Ph.D. (1996), University of Arizona, Communication
M.A. (1992), University of Arizona, Communication
B.A. (1990), University of Iowa, Communication Studies
- SSMS 4129
Interpersonal & Intergroup Communication, Media & Digital Communication, Nonverbal Communication, Credibility/Deception, Relational Communication, Computer-Mediated Communication, Video Games, Dominance & Power
Norah Dunbar studies credibility and deception in a variety of contexts. In particular, she studies how dominance, nonverbal synchrony, and other nonverbal behaviors affect the impressions we make in our interpersonal relationships. She has examined interpersonal power as it relates to credibility and persuasion and has pioneered the methods of measuring nonverbal behaviors.
Dr. Dunbar is a Professor of Communication at UCSB and a Fellow of the International Communication Association. She teaches courses in nonverbal and interpersonal communication, communication theory, and deception detection. She is also Affiliate Faculty in the Center for Information, Technology & Society; Center for Responsible Machine Learning; the Center for Digital Games Research; and the Quantitative Methods in the Social Sciences program. She has received over $18 Million in research funding from agencies such as the Intelligence Advanced Research Projects Activity, the National Science Foundation, the Department of Defense, and the Center for Identification Technology Research. She has published over 100 journal articles, book chapters, and encyclopedia articles and has presented over 120 papers at National and International conferences. Her research has appeared in top journals in her discipline including Communication Research, Communication Monographs, and Journal of Computer-Mediated Communication as well as interdisciplinary journals such as Journal of Management Information Systems and Computers in Human Behavior. She has served on the editorial board of over a dozen disciplinary journals and as the Chair of the Nonverbal Division of the National Communication Association in 2014-2016. She is the immediate past Chair of the Communication Department at UCSB.
Ph.D. (2000), University of Arizona, Communication
M.A. (1996), California State University Chico, Human Communication
B.A. (1994), University of Nevada Reno, Speech Communication
- SSMS 4423
Media and Digital Communication, Computer Mediated Communication, Media Psychology, Credibility, Social Media, Persuasion & Social Influence, Collective Action
Dr. Flanagin's research considers processes of social influence in digitally-mediated environments, with emphases on the use of social media for information sharing and assessment; people’s perceptions of the credibility of information gathered and presented online; the impacts on metacognition of near-ubiquitous access to information-saturated environments; and processes of collective organizing as influenced by the use of contemporary technologies.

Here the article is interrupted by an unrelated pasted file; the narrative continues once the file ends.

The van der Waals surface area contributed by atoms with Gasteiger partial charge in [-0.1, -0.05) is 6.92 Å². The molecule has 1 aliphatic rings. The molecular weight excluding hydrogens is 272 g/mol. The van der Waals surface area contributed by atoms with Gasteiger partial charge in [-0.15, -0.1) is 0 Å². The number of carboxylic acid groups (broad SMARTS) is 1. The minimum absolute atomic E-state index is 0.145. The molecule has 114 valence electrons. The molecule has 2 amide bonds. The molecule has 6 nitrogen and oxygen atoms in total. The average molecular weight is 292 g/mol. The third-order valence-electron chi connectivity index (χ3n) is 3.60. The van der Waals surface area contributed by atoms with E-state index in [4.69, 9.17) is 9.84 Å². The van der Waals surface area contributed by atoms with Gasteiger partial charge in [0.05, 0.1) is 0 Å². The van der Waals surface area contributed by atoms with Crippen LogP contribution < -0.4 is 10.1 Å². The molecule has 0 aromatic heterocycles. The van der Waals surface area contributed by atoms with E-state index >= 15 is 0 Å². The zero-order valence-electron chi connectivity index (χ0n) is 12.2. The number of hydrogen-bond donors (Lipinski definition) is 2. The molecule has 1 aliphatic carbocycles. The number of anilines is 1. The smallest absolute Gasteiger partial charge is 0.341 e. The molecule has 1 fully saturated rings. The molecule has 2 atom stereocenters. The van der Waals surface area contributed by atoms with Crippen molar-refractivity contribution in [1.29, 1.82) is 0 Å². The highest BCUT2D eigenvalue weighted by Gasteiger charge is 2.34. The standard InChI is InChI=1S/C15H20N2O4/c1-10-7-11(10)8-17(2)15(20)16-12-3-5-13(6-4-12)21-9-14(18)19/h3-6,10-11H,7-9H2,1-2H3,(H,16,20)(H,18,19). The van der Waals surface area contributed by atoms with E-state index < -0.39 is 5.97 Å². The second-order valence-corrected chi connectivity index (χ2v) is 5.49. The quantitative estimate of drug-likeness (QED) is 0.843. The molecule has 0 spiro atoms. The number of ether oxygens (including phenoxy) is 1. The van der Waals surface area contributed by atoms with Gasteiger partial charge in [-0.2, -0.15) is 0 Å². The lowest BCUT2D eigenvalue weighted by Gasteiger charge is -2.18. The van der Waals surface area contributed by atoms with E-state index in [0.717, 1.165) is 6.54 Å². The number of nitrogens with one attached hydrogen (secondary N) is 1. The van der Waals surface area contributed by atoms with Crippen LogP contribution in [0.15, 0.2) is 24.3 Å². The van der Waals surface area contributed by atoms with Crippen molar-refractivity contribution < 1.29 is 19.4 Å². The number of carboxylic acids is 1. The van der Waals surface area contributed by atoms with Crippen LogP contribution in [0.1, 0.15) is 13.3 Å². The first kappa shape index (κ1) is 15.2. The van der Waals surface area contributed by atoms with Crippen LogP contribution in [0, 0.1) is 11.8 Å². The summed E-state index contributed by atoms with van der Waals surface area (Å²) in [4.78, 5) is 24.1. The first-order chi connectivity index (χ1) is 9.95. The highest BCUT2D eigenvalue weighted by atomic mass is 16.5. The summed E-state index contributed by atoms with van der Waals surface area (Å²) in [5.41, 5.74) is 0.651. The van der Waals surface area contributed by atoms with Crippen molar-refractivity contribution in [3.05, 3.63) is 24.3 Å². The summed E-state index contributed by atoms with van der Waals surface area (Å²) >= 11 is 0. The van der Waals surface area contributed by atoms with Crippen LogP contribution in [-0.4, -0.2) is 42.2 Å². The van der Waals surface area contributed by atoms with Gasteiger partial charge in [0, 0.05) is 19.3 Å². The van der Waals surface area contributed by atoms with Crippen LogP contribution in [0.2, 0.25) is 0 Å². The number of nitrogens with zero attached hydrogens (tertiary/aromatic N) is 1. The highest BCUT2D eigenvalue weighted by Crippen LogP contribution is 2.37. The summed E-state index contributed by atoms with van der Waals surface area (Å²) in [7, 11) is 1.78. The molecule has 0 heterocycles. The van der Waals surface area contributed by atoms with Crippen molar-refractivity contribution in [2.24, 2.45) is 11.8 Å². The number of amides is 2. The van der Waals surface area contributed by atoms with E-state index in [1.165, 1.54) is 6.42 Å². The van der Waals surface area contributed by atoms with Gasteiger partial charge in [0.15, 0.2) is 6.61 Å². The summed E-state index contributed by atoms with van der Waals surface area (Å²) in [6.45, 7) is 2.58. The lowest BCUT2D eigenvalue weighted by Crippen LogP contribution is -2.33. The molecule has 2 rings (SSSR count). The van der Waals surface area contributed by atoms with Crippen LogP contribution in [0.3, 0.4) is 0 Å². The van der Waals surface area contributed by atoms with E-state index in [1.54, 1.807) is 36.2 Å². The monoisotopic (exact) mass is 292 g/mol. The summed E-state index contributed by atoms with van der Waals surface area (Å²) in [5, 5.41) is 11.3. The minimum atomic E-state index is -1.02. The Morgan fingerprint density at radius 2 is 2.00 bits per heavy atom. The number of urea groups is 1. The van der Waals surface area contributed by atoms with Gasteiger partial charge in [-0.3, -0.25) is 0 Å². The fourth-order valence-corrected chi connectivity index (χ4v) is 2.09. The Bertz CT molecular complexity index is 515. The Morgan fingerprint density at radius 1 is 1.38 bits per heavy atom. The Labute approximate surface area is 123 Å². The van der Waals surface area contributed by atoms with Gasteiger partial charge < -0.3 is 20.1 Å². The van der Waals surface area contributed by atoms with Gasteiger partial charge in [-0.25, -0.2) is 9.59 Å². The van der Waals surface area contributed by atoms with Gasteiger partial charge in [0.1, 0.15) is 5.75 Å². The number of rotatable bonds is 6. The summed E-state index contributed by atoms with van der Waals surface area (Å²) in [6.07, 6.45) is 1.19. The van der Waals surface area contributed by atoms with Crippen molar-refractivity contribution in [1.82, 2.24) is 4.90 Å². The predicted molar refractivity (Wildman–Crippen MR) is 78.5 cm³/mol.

Andrew Flanagin received his M.A. and Ph.D. in Communication Theory and Research from the Annenberg School for Communication, at the University of Southern California. Prior to this, he earned a B.A. in Sociology and American Studies from Yale University and worked for several years as a Management Systems Consultant, Systems Analyst, Computer Programmer, and a Foreign Liaison and Technology Transfer Specialist. These experiences reflect his overarching interest in the use of technologies in contemporary society.
Professor Flanagin's research broadly considers processes of social influence in digitally-mediated environments. Related to this research program, Professor Flanagin teaches courses on the Internet and Web, social media, research methods, statistics, collaborative technologies, communication theory, and the social and historical co-evolution of technologies.
Professor Flanagin is former Director of the Center for Information Technology & Society at UCSB (cits.ucsb.edu), which is dedicated to research and education about the cultural transitions and social innovations associated with technology.
Ph.D. Communication Theory and Research, Annenberg School for Communication,
University of Southern California, Los Angeles, California, 1996
Dissertation Advisor: Peter Monge
M.A. Communication Theory and Research, Annenberg School for Communication,